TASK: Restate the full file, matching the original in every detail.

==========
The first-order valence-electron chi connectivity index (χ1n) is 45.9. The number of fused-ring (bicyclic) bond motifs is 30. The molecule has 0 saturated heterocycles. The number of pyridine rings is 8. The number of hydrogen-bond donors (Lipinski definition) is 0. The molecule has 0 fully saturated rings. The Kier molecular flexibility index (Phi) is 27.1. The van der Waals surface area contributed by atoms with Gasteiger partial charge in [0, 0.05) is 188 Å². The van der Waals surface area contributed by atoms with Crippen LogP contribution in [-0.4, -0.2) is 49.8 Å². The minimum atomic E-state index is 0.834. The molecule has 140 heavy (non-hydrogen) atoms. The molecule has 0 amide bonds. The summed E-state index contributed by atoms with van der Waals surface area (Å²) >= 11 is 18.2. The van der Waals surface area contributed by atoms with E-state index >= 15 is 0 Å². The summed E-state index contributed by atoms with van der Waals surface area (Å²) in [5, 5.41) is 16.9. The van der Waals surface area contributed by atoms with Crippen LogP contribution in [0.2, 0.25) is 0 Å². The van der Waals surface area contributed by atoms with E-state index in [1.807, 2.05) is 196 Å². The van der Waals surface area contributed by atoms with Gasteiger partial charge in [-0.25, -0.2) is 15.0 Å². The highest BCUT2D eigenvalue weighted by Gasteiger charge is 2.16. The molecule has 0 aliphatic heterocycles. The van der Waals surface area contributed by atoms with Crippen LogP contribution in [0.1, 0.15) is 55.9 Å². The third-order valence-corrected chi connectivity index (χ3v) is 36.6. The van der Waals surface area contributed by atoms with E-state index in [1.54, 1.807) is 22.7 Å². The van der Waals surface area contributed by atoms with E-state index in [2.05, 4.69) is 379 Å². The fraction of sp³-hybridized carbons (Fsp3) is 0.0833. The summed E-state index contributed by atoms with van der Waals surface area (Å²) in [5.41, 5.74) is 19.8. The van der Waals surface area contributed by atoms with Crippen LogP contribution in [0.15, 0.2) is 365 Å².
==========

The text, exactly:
The first-order valence-electron chi connectivity index (χ1n) is 45.9. The number of fused-ring (bicyclic) bond motifs is 30. The molecule has 0 saturated heterocycles. The number of pyridine rings is 8. The number of hydrogen-bond donors (Lipinski definition) is 0. The molecule has 0 fully saturated rings. The Kier molecular flexibility index (Phi) is 27.1. The van der Waals surface area contributed by atoms with Gasteiger partial charge in [0, 0.05) is 188 Å². The van der Waals surface area contributed by atoms with Crippen LogP contribution in [-0.4, -0.2) is 49.8 Å². The minimum atomic E-state index is 0.834. The molecule has 140 heavy (non-hydrogen) atoms. The molecule has 0 amide bonds. The summed E-state index contributed by atoms with van der Waals surface area (Å²) >= 11 is 18.2. The van der Waals surface area contributed by atoms with E-state index >= 15 is 0 Å². The summed E-state index contributed by atoms with van der Waals surface area (Å²) in [5, 5.41) is 16.9. The van der Waals surface area contributed by atoms with Crippen LogP contribution in [0.2, 0.25) is 0 Å². The van der Waals surface area contributed by atoms with E-state index in [1.807, 2.05) is 196 Å². The van der Waals surface area contributed by atoms with Gasteiger partial charge in [-0.25, -0.2) is 15.0 Å². The highest BCUT2D eigenvalue weighted by Gasteiger charge is 2.16. The molecule has 0 aliphatic heterocycles. The van der Waals surface area contributed by atoms with Crippen LogP contribution in [0.1, 0.15) is 55.9 Å². The third-order valence-corrected chi connectivity index (χ3v) is 36.6. The van der Waals surface area contributed by atoms with E-state index in [1.54, 1.807) is 22.7 Å². The van der Waals surface area contributed by atoms with E-state index in [2.05, 4.69) is 379 Å². The fraction of sp³-hybridized carbons (Fsp3) is 0.0833. The summed E-state index contributed by atoms with van der Waals surface area (Å²) in [5.41, 5.74) is 19.8. The van der Waals surface area contributed by atoms with Crippen LogP contribution in [0.15, 0.2) is 365 Å².